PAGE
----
More than a year into the pandemic, the higher education sector continues to see a trend in the decline of applications for financial aid, disproportionately impacting low-income students.
The belief behind this drop is the disruption the COVID-19 crisis brought, but there are other obstacles students must overcome to have access to these grants.
Pierce College President Alexis Montevirgen said that he doesn’t attribute the pandemic as the only reason behind the applications decline.
“Part of the difficulty is the arduous process of applying for financial aid,”Montevirgen said. “How can we simplify it? I think we’ve begun addressing some of these things.”
According to recent data from the California Financial Aid Commission, the California Community Colleges reports that “applications for Federal Student Aid (FAFSA) completions among graduating high school students are down by 11 percent (19,330) compared to this same time last year.”
Additionally, the Public Policy Institute of California reports that for the 2020-2021 enrollment cycle only 38.6% of California’s high school seniors completed the Free Application for FAFSA which is about a 10 percentage point drop from the previous year..
California Community Colleges Chancellor Eloy Ortiz Oakley said there are options for financial aid for students.
“While there are many types of financial aid available for California community college students, most financial aid is contingent on filing a FAFSA or California Dream Act Application,” Oakley said.
Taft High School senior Amanda Maturino plans to attend Pierce in the fall and major in psychology. Maturino said she was driven to pursue psychology after the suicide of her childhood friend.
“Everything I will do as it pertains to education and hopefully being a psychologist, I will dedicate in my friend’s honor,” Maturino said. “I could definitely say it has been an inspiration because it made me really open my eyes to see what people really go through that nobody knows about.”
Maturino said she sees community college as her best choice. However, she also said that she has very little knowledge about her other financial options.
“I haven’t really talked about it with my counselor, as we only discussed signing up,” Maturino said. “But ever since the pandemic, I haven’t really talked or called my counselor to talk about college. So as of right now, I don’t really know much about grants.”
People in leadership positions in higher education, including counselors and advisors in community colleges and high schools in California, are failing their students by not proactively engaging them about grants and scholarships.
There is room for improvement, but without taking a concrete step forward, the low-income sector of students will cut them off awareness to eligibility to the large pool of government aid available to them.
There is also the option of making FAFSA or Dream Act enrollment as a requirement for high school graduation.
Another segment of the student body is the undocumented students who do not qualify for federal grants but are missing out on scholarships and aid available to them.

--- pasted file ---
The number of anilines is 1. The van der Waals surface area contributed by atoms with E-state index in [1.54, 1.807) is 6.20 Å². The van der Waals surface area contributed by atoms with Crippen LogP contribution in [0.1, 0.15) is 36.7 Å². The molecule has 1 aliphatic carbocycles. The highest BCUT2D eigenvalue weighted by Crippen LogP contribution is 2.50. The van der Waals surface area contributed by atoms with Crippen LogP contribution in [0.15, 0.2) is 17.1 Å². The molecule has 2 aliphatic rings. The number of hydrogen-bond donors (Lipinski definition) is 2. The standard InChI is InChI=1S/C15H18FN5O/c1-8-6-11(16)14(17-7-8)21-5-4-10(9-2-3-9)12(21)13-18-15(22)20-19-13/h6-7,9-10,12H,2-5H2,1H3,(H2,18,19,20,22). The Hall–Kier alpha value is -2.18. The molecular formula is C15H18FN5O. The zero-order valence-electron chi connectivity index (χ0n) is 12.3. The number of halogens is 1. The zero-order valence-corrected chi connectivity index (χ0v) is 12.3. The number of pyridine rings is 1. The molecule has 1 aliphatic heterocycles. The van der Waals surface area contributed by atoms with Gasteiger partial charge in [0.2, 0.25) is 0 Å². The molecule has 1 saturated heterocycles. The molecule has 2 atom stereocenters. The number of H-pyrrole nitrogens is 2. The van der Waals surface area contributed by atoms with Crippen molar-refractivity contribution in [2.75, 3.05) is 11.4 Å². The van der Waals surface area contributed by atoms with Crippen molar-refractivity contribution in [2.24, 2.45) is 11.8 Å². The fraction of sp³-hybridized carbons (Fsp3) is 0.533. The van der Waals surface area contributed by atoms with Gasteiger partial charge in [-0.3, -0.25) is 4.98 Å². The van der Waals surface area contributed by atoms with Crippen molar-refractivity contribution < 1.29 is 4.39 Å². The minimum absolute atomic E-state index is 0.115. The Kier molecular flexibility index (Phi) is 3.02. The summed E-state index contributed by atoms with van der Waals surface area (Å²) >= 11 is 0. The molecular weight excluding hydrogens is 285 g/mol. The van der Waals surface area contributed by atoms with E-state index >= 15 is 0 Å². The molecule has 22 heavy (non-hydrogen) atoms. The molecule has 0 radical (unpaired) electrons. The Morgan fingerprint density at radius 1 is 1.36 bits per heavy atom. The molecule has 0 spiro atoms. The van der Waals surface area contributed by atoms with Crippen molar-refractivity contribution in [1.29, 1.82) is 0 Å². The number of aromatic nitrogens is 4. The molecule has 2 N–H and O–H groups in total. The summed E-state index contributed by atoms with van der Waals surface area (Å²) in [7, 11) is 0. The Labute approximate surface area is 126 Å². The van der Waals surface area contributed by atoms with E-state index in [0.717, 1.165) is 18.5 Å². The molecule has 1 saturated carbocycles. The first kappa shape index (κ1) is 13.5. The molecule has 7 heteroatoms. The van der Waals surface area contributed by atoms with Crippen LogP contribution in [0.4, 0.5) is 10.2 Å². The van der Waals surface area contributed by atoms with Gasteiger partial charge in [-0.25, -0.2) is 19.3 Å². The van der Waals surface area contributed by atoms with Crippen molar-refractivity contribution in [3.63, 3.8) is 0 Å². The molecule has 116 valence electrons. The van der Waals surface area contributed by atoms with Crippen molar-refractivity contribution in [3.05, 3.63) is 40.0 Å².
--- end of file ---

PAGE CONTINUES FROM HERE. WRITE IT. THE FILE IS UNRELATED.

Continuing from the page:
California Student Aid Commission Executive Director Marlene Garcia said undocumented students are eligible for financial aid.
“The Cal Grant deadline is especially important for undocumented students who must complete the California Dream Act Application by March 2 in order to be eligible for state-based aid,” Garcia said.
Dream Act applications are also down by 15 percent (2,712) compared to last year.
Dream Resource Center Lead Kimberly Castillo said she noticed more undocumented students requested appointments to receive help filling out their applications.
For these non-traditional students, grants have become more competitive with so many hurdles or requirements barring students from the much-needed aid.
“I have heard in the past that students are sometimes afraid to apply because the application asks for tax information, and sometimes students do not have access to their parents’ tax transcripts,” Castillo said.
Castillo also points out that a decline in financial aid applications is connected to just plain unawareness.
Maturino, a first-generation college student, was also affected by the pandemic. Her mother is on disability, and they both depend on her stepfather for additional income.
“I do not think I can afford classes if I do not have some form of financial help,” Maturino said.
There is an evident correlation between missed out opportunities and the way schools and counselors approach students interested in continuing their education to pursue a degree.
“I’d like to work with the local high school so that perhaps when they do application workshops to college,” Montevirgen said. “FAFSA application goes hand in hand with it and it’s already done and filled out so that students don’t need to, and so every high school graduate is already familiar with the process.”
Economic need is an aspect of everyday life that has become more prominent with the pandemic. But every year, there is opportunity to design mass campaigns to call attention to these grants that can take away the burden of economic need for those pursuing higher education.
Oakley recognizes the difference money can make in the life and aspirations of a college student.
“For too many students, finances are the main barrier to achieving their college goals,” Oakley said. “However, every year there is money left on the table because students simply don’t apply.”
Oakley emphasized the urgent need to turn this trend around.
“If we don’t get more students to complete the FAFSA, we could see a lost generation of tens of thousands of Californians who are left behind and cannot pursue their college education because of the lack of financial support,” Oakley said.